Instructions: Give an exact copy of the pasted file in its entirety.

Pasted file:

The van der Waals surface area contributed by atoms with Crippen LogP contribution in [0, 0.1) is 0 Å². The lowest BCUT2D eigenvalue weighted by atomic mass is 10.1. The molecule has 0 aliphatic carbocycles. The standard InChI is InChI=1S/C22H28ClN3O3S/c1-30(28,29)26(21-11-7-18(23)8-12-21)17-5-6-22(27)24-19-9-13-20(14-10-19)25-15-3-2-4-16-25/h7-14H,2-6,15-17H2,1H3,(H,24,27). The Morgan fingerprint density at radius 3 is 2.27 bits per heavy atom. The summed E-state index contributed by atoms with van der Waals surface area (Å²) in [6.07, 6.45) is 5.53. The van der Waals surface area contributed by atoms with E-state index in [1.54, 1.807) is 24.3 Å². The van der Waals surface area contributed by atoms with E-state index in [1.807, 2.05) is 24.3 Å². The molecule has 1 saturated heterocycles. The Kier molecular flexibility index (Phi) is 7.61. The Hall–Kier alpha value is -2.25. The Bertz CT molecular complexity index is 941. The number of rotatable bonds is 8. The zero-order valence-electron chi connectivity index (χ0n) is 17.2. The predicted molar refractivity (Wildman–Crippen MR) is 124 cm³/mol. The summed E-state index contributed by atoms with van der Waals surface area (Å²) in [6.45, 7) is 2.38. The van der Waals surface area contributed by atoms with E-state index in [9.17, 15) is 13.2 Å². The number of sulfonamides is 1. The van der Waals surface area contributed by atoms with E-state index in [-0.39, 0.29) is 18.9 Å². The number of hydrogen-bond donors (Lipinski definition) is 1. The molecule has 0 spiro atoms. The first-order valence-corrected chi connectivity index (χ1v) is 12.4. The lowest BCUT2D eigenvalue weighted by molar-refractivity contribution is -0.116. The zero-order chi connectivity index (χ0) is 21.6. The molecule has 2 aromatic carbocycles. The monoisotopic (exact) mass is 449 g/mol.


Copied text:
The van der Waals surface area contributed by atoms with Crippen LogP contribution in [0, 0.1) is 0 Å². The lowest BCUT2D eigenvalue weighted by atomic mass is 10.1. The molecule has 0 aliphatic carbocycles. The standard InChI is InChI=1S/C22H28ClN3O3S/c1-30(28,29)26(21-11-7-18(23)8-12-21)17-5-6-22(27)24-19-9-13-20(14-10-19)25-15-3-2-4-16-25/h7-14H,2-6,15-17H2,1H3,(H,24,27). The Morgan fingerprint density at radius 3 is 2.27 bits per heavy atom. The summed E-state index contributed by atoms with van der Waals surface area (Å²) in [6.07, 6.45) is 5.53. The van der Waals surface area contributed by atoms with E-state index in [1.54, 1.807) is 24.3 Å². The van der Waals surface area contributed by atoms with E-state index in [1.807, 2.05) is 24.3 Å². The molecule has 1 saturated heterocycles. The Kier molecular flexibility index (Phi) is 7.61. The Hall–Kier alpha value is -2.25. The Bertz CT molecular complexity index is 941. The number of rotatable bonds is 8. The zero-order valence-electron chi connectivity index (χ0n) is 17.2. The predicted molar refractivity (Wildman–Crippen MR) is 124 cm³/mol. The summed E-state index contributed by atoms with van der Waals surface area (Å²) in [6.45, 7) is 2.38. The van der Waals surface area contributed by atoms with E-state index in [9.17, 15) is 13.2 Å². The number of sulfonamides is 1. The van der Waals surface area contributed by atoms with E-state index in [-0.39, 0.29) is 18.9 Å². The number of hydrogen-bond donors (Lipinski definition) is 1. The molecule has 0 spiro atoms. The first-order valence-corrected chi connectivity index (χ1v) is 12.4. The lowest BCUT2D eigenvalue weighted by molar-refractivity contribution is -0.116. The zero-order chi connectivity index (χ0) is 21.6. The molecule has 2 aromatic carbocycles. The monoisotopic (exact) mass is 449 g/mol.